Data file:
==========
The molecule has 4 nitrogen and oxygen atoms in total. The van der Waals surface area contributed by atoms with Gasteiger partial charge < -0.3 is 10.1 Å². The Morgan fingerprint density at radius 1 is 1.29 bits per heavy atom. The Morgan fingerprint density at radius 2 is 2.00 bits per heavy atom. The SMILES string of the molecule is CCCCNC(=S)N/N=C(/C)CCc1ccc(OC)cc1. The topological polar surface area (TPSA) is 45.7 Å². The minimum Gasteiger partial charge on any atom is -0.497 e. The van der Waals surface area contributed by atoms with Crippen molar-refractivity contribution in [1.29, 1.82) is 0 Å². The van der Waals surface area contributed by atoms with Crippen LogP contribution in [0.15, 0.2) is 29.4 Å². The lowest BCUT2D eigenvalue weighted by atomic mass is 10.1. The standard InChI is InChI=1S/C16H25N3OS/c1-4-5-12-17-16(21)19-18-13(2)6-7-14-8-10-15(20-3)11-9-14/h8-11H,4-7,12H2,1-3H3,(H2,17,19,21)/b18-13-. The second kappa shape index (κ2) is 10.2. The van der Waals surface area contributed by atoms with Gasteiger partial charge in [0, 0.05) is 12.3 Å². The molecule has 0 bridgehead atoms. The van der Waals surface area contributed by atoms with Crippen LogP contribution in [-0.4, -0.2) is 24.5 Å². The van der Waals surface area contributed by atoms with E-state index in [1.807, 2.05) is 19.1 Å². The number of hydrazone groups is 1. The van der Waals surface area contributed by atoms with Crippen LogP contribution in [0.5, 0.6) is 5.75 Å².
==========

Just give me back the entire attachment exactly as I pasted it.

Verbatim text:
The molecule has 4 nitrogen and oxygen atoms in total. The van der Waals surface area contributed by atoms with Gasteiger partial charge < -0.3 is 10.1 Å². The Morgan fingerprint density at radius 1 is 1.29 bits per heavy atom. The Morgan fingerprint density at radius 2 is 2.00 bits per heavy atom. The SMILES string of the molecule is CCCCNC(=S)N/N=C(/C)CCc1ccc(OC)cc1. The topological polar surface area (TPSA) is 45.7 Å². The minimum Gasteiger partial charge on any atom is -0.497 e. The van der Waals surface area contributed by atoms with Crippen molar-refractivity contribution in [1.29, 1.82) is 0 Å². The van der Waals surface area contributed by atoms with Crippen LogP contribution in [0.15, 0.2) is 29.4 Å². The lowest BCUT2D eigenvalue weighted by atomic mass is 10.1. The standard InChI is InChI=1S/C16H25N3OS/c1-4-5-12-17-16(21)19-18-13(2)6-7-14-8-10-15(20-3)11-9-14/h8-11H,4-7,12H2,1-3H3,(H2,17,19,21)/b18-13-. The second kappa shape index (κ2) is 10.2. The van der Waals surface area contributed by atoms with Gasteiger partial charge in [0, 0.05) is 12.3 Å². The molecule has 0 bridgehead atoms. The van der Waals surface area contributed by atoms with Crippen LogP contribution in [-0.4, -0.2) is 24.5 Å². The van der Waals surface area contributed by atoms with E-state index in [1.807, 2.05) is 19.1 Å². The number of hydrazone groups is 1. The van der Waals surface area contributed by atoms with Crippen LogP contribution in [0.5, 0.6) is 5.75 Å².